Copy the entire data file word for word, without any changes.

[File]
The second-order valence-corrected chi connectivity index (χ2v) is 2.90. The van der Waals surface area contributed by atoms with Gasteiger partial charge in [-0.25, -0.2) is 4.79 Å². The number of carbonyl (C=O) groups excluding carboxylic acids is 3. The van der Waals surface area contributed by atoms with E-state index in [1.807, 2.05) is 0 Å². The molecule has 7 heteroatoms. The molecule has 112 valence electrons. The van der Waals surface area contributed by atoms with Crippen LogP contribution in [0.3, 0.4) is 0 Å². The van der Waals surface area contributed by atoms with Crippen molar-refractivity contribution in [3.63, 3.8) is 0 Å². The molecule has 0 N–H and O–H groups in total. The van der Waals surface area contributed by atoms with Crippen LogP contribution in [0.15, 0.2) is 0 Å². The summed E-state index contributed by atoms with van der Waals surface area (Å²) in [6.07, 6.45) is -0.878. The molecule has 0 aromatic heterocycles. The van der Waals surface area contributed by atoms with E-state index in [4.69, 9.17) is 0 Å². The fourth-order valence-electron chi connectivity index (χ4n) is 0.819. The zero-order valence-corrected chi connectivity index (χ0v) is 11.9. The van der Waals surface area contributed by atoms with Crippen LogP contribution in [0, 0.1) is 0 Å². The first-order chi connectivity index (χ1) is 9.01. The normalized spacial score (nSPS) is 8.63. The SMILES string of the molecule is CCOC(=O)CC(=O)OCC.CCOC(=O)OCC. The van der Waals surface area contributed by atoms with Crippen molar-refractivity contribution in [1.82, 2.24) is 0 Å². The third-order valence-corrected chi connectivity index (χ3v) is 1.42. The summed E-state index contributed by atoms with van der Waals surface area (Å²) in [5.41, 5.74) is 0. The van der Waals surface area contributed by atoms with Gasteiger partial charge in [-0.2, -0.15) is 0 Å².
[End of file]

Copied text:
The second-order valence-corrected chi connectivity index (χ2v) is 2.90. The van der Waals surface area contributed by atoms with Gasteiger partial charge in [-0.25, -0.2) is 4.79 Å². The number of carbonyl (C=O) groups excluding carboxylic acids is 3. The van der Waals surface area contributed by atoms with E-state index in [1.807, 2.05) is 0 Å². The molecule has 7 heteroatoms. The molecule has 112 valence electrons. The van der Waals surface area contributed by atoms with Crippen LogP contribution in [0.3, 0.4) is 0 Å². The van der Waals surface area contributed by atoms with Crippen molar-refractivity contribution in [3.63, 3.8) is 0 Å². The molecule has 0 N–H and O–H groups in total. The van der Waals surface area contributed by atoms with Crippen LogP contribution in [0.15, 0.2) is 0 Å². The summed E-state index contributed by atoms with van der Waals surface area (Å²) in [6.07, 6.45) is -0.878. The molecule has 0 aromatic heterocycles. The van der Waals surface area contributed by atoms with E-state index in [4.69, 9.17) is 0 Å². The fourth-order valence-electron chi connectivity index (χ4n) is 0.819. The zero-order valence-corrected chi connectivity index (χ0v) is 11.9. The van der Waals surface area contributed by atoms with Crippen LogP contribution in [0, 0.1) is 0 Å². The first-order chi connectivity index (χ1) is 9.01. The normalized spacial score (nSPS) is 8.63. The SMILES string of the molecule is CCOC(=O)CC(=O)OCC.CCOC(=O)OCC. The van der Waals surface area contributed by atoms with Crippen molar-refractivity contribution in [1.82, 2.24) is 0 Å². The third-order valence-corrected chi connectivity index (χ3v) is 1.42. The summed E-state index contributed by atoms with van der Waals surface area (Å²) in [5.41, 5.74) is 0. The van der Waals surface area contributed by atoms with Gasteiger partial charge in [-0.2, -0.15) is 0 Å².